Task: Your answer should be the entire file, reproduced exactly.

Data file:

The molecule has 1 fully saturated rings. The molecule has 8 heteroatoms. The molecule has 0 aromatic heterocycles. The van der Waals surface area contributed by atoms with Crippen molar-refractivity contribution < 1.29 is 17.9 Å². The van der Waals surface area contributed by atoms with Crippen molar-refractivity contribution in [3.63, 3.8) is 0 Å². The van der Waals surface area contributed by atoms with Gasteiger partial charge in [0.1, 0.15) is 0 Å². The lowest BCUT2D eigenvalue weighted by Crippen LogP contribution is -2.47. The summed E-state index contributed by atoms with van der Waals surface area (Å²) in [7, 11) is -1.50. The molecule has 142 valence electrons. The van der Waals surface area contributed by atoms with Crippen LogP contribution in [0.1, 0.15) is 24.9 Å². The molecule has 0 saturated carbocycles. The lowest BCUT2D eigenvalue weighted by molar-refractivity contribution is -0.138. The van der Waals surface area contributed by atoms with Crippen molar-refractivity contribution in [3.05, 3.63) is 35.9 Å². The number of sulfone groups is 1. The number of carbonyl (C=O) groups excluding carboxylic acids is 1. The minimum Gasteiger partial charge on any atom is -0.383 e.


The molecule has 1 fully saturated rings. The molecule has 8 heteroatoms. The molecule has 0 aromatic heterocycles. The van der Waals surface area contributed by atoms with Crippen molar-refractivity contribution < 1.29 is 17.9 Å². The van der Waals surface area contributed by atoms with Crippen molar-refractivity contribution in [3.63, 3.8) is 0 Å². The van der Waals surface area contributed by atoms with Gasteiger partial charge in [0.1, 0.15) is 0 Å². The lowest BCUT2D eigenvalue weighted by Crippen LogP contribution is -2.47. The summed E-state index contributed by atoms with van der Waals surface area (Å²) in [7, 11) is -1.50. The molecule has 142 valence electrons. The van der Waals surface area contributed by atoms with Crippen LogP contribution in [0.1, 0.15) is 24.9 Å². The molecule has 0 saturated carbocycles. The lowest BCUT2D eigenvalue weighted by molar-refractivity contribution is -0.138. The van der Waals surface area contributed by atoms with Crippen molar-refractivity contribution in [3.05, 3.63) is 35.9 Å². The number of sulfone groups is 1. The number of carbonyl (C=O) groups excluding carboxylic acids is 1. The minimum Gasteiger partial charge on any atom is -0.383 e.